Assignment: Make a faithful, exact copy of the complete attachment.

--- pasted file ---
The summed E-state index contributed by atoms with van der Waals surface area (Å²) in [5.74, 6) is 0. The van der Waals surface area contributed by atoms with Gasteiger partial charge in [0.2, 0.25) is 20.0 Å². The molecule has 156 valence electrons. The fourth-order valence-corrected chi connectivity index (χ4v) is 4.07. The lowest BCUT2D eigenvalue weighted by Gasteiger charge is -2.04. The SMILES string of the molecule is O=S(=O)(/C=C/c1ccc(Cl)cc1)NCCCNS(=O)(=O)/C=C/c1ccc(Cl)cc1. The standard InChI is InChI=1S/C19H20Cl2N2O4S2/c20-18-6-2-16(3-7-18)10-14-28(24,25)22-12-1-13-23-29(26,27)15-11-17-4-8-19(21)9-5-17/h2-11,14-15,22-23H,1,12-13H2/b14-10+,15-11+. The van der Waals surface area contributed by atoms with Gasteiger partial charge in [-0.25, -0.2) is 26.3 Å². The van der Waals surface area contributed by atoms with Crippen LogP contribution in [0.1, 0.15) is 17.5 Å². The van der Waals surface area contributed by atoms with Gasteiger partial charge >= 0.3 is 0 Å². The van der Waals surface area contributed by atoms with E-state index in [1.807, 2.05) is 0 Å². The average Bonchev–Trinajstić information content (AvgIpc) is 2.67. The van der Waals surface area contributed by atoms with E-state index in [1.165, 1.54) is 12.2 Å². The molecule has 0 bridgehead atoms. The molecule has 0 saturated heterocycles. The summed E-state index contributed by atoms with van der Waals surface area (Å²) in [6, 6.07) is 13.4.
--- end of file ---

The summed E-state index contributed by atoms with van der Waals surface area (Å²) in [5.74, 6) is 0. The van der Waals surface area contributed by atoms with Gasteiger partial charge in [0.2, 0.25) is 20.0 Å². The molecule has 156 valence electrons. The fourth-order valence-corrected chi connectivity index (χ4v) is 4.07. The lowest BCUT2D eigenvalue weighted by Gasteiger charge is -2.04. The SMILES string of the molecule is O=S(=O)(/C=C/c1ccc(Cl)cc1)NCCCNS(=O)(=O)/C=C/c1ccc(Cl)cc1. The standard InChI is InChI=1S/C19H20Cl2N2O4S2/c20-18-6-2-16(3-7-18)10-14-28(24,25)22-12-1-13-23-29(26,27)15-11-17-4-8-19(21)9-5-17/h2-11,14-15,22-23H,1,12-13H2/b14-10+,15-11+. The van der Waals surface area contributed by atoms with Gasteiger partial charge in [-0.25, -0.2) is 26.3 Å². The van der Waals surface area contributed by atoms with Crippen LogP contribution in [0.1, 0.15) is 17.5 Å². The van der Waals surface area contributed by atoms with Gasteiger partial charge >= 0.3 is 0 Å². The van der Waals surface area contributed by atoms with E-state index in [1.807, 2.05) is 0 Å². The average Bonchev–Trinajstić information content (AvgIpc) is 2.67. The van der Waals surface area contributed by atoms with E-state index in [1.165, 1.54) is 12.2 Å². The molecule has 0 bridgehead atoms. The molecule has 0 saturated heterocycles. The summed E-state index contributed by atoms with van der Waals surface area (Å²) in [6, 6.07) is 13.4.